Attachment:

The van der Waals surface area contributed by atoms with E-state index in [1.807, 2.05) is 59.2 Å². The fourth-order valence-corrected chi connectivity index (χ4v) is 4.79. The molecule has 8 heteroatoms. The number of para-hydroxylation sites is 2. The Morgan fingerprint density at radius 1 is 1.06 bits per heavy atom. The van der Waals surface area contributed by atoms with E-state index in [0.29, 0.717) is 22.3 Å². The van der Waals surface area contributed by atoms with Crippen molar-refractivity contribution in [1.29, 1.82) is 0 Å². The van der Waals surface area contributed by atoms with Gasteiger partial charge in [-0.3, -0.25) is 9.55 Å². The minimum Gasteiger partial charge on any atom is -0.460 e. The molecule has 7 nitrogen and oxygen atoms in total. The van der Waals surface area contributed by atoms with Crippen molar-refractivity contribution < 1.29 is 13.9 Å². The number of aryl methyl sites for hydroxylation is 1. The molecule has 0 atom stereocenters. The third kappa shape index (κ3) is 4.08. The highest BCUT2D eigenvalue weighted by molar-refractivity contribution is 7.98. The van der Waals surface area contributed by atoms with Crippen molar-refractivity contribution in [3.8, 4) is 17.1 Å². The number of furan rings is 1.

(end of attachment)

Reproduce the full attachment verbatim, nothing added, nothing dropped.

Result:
The van der Waals surface area contributed by atoms with E-state index in [1.807, 2.05) is 59.2 Å². The fourth-order valence-corrected chi connectivity index (χ4v) is 4.79. The molecule has 8 heteroatoms. The number of para-hydroxylation sites is 2. The Morgan fingerprint density at radius 1 is 1.06 bits per heavy atom. The van der Waals surface area contributed by atoms with E-state index in [0.29, 0.717) is 22.3 Å². The van der Waals surface area contributed by atoms with Crippen molar-refractivity contribution in [1.29, 1.82) is 0 Å². The van der Waals surface area contributed by atoms with Gasteiger partial charge in [-0.3, -0.25) is 9.55 Å². The minimum Gasteiger partial charge on any atom is -0.460 e. The molecule has 7 nitrogen and oxygen atoms in total. The van der Waals surface area contributed by atoms with Crippen molar-refractivity contribution < 1.29 is 13.9 Å². The number of aryl methyl sites for hydroxylation is 1. The molecule has 0 atom stereocenters. The third kappa shape index (κ3) is 4.08. The highest BCUT2D eigenvalue weighted by molar-refractivity contribution is 7.98. The van der Waals surface area contributed by atoms with Crippen molar-refractivity contribution in [3.8, 4) is 17.1 Å². The number of furan rings is 1.